What has the Lei Feng wave actually looked like in mainland Chinese newspaper coverage? Here is a graph showing the results day by day in more than 200 Chinese newspapers since February 1.
In an article published in at least 12 Party-run newspapers today, “The Eternal Summons: Century Symphony for the Lei Feng Spirit” (永恒的召唤: 雷锋精神世纪交响曲), China’s official Xinhua News Agency likens China to a grand symphony, in which of course everyone has their part to play.
The allegorical structure, in which Lei Feng serves as “first violin” (第一小提琴手), accords well with Hu Jintao’s notion of “harmony” and the “harmonious society”, or hexie shehui (和谐社会). All Chinese must play their part, subordinating their own tunes to the greater music of national peace and purpose.
Lei Feng, the tireless hero sacrificing personal interests for the greater good of the Party and the people, is the exemplar for all players — the virtuoso, if you will, of self-effacing struggle.
Much of the Xinhua piece is structured as a call and answer, again extending the musical theme. Like this portion, which introduces the idea that each member of Chinese society should serve as a brick in the great edifice that is China:
We ask: Lei Feng, how can we follow you today in moving forward?
Lei Feng once said: tall buildings are built up one brick and one stone at a time, and we must be the bricks and the stone, doing our piecemeal bit.
In the process of building our spiritual edifice (精神大厦), if only you are willing, we can all, like Lei Feng, be a single brick, a single tile, or even a single grain of sand . . . In Nanjing, after the Sichuan earthquake, an old man named Xu Chao (徐超) who made his way by begging, even after donating 5 yuan searched for all the cash on his person and finally went to the bank to change [the smalls] into a 100-yuan bill to put in the donation box. For this old man, this was a “bare donation” sparing nothing.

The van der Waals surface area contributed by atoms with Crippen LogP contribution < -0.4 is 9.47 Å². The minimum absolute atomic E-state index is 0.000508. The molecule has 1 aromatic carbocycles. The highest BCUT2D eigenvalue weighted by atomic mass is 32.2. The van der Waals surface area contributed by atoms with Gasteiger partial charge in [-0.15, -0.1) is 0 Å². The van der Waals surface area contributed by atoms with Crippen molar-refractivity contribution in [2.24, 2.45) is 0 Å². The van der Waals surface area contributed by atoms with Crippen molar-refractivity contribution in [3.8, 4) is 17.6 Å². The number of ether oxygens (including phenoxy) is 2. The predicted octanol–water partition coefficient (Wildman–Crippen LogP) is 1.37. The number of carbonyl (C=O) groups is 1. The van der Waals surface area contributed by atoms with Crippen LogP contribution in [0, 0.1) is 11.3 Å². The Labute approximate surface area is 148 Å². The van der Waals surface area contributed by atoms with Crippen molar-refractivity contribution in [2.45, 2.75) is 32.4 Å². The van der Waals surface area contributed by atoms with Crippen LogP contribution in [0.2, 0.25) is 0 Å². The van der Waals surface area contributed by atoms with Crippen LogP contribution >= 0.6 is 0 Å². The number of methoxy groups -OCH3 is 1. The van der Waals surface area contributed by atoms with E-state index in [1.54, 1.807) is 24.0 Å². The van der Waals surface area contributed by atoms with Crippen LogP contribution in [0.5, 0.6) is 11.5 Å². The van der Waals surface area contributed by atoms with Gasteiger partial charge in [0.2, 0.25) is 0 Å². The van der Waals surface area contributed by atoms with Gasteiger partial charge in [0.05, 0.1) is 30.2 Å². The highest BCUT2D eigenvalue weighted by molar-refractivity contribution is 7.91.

True goodness cares not who you are, or what your status is, and it cannot be measured by how much money you pay out. So long as it arises from love deep in your soul, every single person can be Lei Feng.
Of course, many Chinese would argue, and have, that the country’s present woes — including rising social unrest, and what might best be characterized as a general social malaise — are not the product of a moral deficit or an insufficiency of “spirit.” Rather, they are the product of political, social and economic marginalization.
Xinhua’s romantic story about the beggar Xu Chao exposes an appalling blindness to underlying social issues. Unpack the host of questions surrounding the poor Xu and you might have an illuminating case study on social and political gaps, on institutional negligence. But here, the hot tears of ideological fervor blind the reporters to the obvious.
As incidents like that in Guangdong’s Wukan village have sufficiently shown, Chinese are not lacking in political spirit or pluck. They certainly don’t need a moral pep-a-rally or a Lei Feng love fest.
What Chinese arguably do need, and what many increasingly demand, are institutions that, rather than exacting romantic self-sacrifice, enable participation and afford protection, so that every citizen can be clear where they stand — and can do good without fear.